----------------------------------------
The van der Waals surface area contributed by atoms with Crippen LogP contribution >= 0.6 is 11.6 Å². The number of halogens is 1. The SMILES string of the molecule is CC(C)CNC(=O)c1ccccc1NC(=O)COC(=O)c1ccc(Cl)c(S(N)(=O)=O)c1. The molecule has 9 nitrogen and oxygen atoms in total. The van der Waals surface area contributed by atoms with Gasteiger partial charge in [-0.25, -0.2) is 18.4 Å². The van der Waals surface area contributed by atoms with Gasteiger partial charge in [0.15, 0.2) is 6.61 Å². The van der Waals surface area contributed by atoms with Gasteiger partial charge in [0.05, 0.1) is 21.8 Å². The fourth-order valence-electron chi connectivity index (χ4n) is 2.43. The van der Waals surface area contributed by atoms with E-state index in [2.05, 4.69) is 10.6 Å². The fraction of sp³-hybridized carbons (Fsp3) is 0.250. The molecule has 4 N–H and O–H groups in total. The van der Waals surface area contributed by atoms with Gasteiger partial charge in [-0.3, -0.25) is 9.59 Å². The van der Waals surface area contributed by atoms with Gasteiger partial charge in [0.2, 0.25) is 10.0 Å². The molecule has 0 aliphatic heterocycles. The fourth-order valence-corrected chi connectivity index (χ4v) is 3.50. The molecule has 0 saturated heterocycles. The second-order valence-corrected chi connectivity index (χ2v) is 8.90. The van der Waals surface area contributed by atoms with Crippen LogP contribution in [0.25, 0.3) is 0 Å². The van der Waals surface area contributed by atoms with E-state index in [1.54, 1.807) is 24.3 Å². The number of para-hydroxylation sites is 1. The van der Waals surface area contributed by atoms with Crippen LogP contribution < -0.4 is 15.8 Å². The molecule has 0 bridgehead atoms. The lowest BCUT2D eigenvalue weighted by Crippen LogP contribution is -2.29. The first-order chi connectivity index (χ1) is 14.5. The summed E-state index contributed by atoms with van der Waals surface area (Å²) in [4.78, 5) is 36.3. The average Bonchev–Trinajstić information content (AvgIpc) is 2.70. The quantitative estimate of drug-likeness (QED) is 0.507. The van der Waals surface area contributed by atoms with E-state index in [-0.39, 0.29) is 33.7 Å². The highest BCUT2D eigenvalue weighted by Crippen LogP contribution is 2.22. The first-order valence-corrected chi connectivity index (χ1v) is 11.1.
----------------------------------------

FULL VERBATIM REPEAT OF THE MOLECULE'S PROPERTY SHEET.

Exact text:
The van der Waals surface area contributed by atoms with Crippen LogP contribution >= 0.6 is 11.6 Å². The number of halogens is 1. The SMILES string of the molecule is CC(C)CNC(=O)c1ccccc1NC(=O)COC(=O)c1ccc(Cl)c(S(N)(=O)=O)c1. The molecule has 9 nitrogen and oxygen atoms in total. The van der Waals surface area contributed by atoms with Gasteiger partial charge in [-0.25, -0.2) is 18.4 Å². The van der Waals surface area contributed by atoms with Gasteiger partial charge in [0.15, 0.2) is 6.61 Å². The van der Waals surface area contributed by atoms with Gasteiger partial charge in [0.05, 0.1) is 21.8 Å². The fourth-order valence-electron chi connectivity index (χ4n) is 2.43. The van der Waals surface area contributed by atoms with E-state index in [2.05, 4.69) is 10.6 Å². The fraction of sp³-hybridized carbons (Fsp3) is 0.250. The molecule has 4 N–H and O–H groups in total. The van der Waals surface area contributed by atoms with Gasteiger partial charge in [-0.3, -0.25) is 9.59 Å². The van der Waals surface area contributed by atoms with Gasteiger partial charge in [0.2, 0.25) is 10.0 Å². The molecule has 0 aliphatic heterocycles. The fourth-order valence-corrected chi connectivity index (χ4v) is 3.50. The molecule has 0 saturated heterocycles. The second-order valence-corrected chi connectivity index (χ2v) is 8.90. The van der Waals surface area contributed by atoms with Crippen LogP contribution in [0.25, 0.3) is 0 Å². The van der Waals surface area contributed by atoms with E-state index in [1.54, 1.807) is 24.3 Å². The number of para-hydroxylation sites is 1. The van der Waals surface area contributed by atoms with Crippen LogP contribution < -0.4 is 15.8 Å². The molecule has 0 bridgehead atoms. The lowest BCUT2D eigenvalue weighted by Crippen LogP contribution is -2.29. The first-order chi connectivity index (χ1) is 14.5. The summed E-state index contributed by atoms with van der Waals surface area (Å²) in [4.78, 5) is 36.3. The average Bonchev–Trinajstić information content (AvgIpc) is 2.70. The quantitative estimate of drug-likeness (QED) is 0.507. The van der Waals surface area contributed by atoms with E-state index in [-0.39, 0.29) is 33.7 Å². The highest BCUT2D eigenvalue weighted by Crippen LogP contribution is 2.22. The first-order valence-corrected chi connectivity index (χ1v) is 11.1.